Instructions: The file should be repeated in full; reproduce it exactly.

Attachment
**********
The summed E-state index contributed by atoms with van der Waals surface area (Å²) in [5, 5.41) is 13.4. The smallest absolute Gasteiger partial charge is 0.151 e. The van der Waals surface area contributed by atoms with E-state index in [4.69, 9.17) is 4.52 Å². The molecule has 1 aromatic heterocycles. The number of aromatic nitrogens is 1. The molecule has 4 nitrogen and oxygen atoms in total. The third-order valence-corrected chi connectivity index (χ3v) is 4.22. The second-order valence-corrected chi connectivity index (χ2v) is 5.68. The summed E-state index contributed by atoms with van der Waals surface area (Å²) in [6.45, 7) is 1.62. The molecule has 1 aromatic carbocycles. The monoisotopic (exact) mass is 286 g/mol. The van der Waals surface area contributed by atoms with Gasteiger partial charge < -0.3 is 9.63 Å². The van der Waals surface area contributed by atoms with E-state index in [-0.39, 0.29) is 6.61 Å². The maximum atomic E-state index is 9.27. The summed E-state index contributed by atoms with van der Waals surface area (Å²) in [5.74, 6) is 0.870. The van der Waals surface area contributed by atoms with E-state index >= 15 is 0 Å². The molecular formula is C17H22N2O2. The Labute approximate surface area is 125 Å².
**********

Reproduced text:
The summed E-state index contributed by atoms with van der Waals surface area (Å²) in [5, 5.41) is 13.4. The smallest absolute Gasteiger partial charge is 0.151 e. The van der Waals surface area contributed by atoms with E-state index in [4.69, 9.17) is 4.52 Å². The molecule has 1 aromatic heterocycles. The number of aromatic nitrogens is 1. The molecule has 4 nitrogen and oxygen atoms in total. The third-order valence-corrected chi connectivity index (χ3v) is 4.22. The second-order valence-corrected chi connectivity index (χ2v) is 5.68. The summed E-state index contributed by atoms with van der Waals surface area (Å²) in [6.45, 7) is 1.62. The molecule has 1 aromatic carbocycles. The monoisotopic (exact) mass is 286 g/mol. The van der Waals surface area contributed by atoms with Gasteiger partial charge < -0.3 is 9.63 Å². The van der Waals surface area contributed by atoms with E-state index in [-0.39, 0.29) is 6.61 Å². The maximum atomic E-state index is 9.27. The summed E-state index contributed by atoms with van der Waals surface area (Å²) in [5.74, 6) is 0.870. The van der Waals surface area contributed by atoms with E-state index >= 15 is 0 Å². The molecular formula is C17H22N2O2. The Labute approximate surface area is 125 Å².